The firm’s nationwide poll of 950 people was taken October 6-8, as the GOP’s shutdown over defunding the ACA entered its second week. It found, unsurprisingly, that the sectors of society most in need of healthcare options—poor people, unmarried women and older people who can’t get care—sought real-life solutions, not political posturing.
“We know from the implementation, that as people are seeing benefits, that people are favoring the law,” pollster Stan Greenberg said in a teleconference Wednesday. “There is just every reason to believe that as you get implementation, you’ll get further shifts.”
The Asian Girlz video from a few months back was bad enough. But now we have Alison Gold’s song and video called “Chinese Food.” It features a black rapper dressed up as a panda bear and Gold wearing what’s supposed to be traditional Chinese garb. Disgusted yet?
While the documentary is on the specific situation within the NFL, it missed an opportunity to highlight the crisis associated with the long-term consequences of head trauma on countless playing fields. The crisis documented within the film is one that is potentially talking place within the collegiate ranks, from football to women’s soccer. In fact, research shows that female athletes suffer concussions at a higher rate than their male counterparts. The film missed an opportunity to reflect on a culture and society of silence.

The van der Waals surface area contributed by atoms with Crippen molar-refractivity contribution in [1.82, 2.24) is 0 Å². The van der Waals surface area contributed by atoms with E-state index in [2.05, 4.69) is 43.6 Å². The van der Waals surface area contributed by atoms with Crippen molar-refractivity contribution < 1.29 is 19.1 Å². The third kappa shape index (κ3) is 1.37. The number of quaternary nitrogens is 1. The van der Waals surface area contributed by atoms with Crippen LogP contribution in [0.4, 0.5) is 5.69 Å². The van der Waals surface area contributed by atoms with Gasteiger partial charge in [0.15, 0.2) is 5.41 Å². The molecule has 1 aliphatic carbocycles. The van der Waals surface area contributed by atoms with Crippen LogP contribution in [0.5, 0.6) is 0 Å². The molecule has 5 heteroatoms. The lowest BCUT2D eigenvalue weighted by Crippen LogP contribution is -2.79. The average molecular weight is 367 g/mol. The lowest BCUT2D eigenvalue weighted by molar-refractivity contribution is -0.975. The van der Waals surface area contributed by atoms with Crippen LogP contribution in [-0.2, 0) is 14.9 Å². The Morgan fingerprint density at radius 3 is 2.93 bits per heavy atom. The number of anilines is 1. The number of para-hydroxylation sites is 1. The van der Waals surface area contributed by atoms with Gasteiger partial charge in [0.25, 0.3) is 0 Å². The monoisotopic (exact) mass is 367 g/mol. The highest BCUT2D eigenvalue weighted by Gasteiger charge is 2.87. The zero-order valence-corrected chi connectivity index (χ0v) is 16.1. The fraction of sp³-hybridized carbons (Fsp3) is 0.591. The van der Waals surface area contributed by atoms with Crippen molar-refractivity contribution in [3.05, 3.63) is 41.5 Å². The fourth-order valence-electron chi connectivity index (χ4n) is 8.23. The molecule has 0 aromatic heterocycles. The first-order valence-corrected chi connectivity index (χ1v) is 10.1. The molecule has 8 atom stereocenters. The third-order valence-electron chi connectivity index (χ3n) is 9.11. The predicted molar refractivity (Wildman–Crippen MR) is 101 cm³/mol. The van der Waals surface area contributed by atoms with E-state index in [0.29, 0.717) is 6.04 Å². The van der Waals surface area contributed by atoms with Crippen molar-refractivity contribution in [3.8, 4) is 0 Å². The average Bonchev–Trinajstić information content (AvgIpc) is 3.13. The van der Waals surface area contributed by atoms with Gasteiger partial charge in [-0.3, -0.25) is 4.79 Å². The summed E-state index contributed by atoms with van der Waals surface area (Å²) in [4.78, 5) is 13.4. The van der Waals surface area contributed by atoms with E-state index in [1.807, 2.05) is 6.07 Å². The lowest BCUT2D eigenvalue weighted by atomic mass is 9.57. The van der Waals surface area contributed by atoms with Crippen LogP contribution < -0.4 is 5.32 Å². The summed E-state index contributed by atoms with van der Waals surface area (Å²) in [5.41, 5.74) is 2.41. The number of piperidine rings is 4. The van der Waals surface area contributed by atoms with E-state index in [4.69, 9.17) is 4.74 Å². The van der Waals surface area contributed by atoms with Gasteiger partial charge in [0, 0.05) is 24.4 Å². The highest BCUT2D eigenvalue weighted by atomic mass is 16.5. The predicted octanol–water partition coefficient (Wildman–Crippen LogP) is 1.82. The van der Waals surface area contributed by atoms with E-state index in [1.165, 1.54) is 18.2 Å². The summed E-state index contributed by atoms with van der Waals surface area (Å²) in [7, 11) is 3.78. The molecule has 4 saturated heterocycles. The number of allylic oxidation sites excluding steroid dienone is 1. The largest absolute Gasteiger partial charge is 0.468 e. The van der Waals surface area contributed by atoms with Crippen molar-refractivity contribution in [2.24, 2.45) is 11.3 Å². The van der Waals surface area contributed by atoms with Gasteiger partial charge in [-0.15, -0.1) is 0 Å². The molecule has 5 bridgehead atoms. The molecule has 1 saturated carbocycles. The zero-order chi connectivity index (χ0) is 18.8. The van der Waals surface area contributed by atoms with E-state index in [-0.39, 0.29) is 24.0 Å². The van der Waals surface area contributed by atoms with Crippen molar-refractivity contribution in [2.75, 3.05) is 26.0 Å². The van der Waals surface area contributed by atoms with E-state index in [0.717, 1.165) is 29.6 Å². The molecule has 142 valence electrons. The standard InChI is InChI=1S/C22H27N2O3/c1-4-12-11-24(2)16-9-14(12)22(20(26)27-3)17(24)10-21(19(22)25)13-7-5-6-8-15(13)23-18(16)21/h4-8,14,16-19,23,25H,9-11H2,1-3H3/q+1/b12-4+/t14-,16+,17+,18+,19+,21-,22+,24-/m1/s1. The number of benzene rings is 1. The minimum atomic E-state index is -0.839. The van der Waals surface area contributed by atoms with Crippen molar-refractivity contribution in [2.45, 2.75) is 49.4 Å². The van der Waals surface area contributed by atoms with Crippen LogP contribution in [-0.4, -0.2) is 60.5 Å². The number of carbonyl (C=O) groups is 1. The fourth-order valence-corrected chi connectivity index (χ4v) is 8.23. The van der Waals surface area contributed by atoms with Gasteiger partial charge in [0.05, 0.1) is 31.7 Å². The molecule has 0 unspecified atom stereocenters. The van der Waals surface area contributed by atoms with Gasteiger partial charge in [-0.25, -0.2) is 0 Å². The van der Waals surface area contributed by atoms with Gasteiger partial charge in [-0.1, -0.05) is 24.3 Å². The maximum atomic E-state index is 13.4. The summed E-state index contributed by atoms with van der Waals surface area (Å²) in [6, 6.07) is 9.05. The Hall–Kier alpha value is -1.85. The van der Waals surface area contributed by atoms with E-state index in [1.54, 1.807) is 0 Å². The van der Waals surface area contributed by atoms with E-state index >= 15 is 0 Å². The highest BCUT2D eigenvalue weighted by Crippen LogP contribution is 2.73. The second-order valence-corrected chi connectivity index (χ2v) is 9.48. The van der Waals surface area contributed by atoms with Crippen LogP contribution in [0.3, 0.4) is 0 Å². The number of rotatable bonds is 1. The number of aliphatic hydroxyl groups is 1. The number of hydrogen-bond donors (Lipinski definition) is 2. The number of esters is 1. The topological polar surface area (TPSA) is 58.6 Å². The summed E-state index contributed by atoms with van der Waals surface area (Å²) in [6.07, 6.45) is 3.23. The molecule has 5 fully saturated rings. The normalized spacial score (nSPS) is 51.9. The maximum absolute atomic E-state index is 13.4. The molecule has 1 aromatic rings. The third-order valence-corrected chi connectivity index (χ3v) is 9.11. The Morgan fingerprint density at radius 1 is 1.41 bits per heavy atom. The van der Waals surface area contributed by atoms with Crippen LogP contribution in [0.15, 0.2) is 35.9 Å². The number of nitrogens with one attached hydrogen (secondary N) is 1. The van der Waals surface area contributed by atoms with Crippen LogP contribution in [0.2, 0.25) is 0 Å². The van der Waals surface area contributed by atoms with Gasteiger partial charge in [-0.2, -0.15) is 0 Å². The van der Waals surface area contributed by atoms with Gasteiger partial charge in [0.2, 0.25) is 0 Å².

As I’ve considered what happened in Maryville, or Steubenville, what happens all over this country, day after day and year after year, I wonder about the line between having necessary conversations about sexual violence and losing sight of what prompted these conversations. Are we fighting for these victims? Are we fighting for ourselves? Or are we just fighting?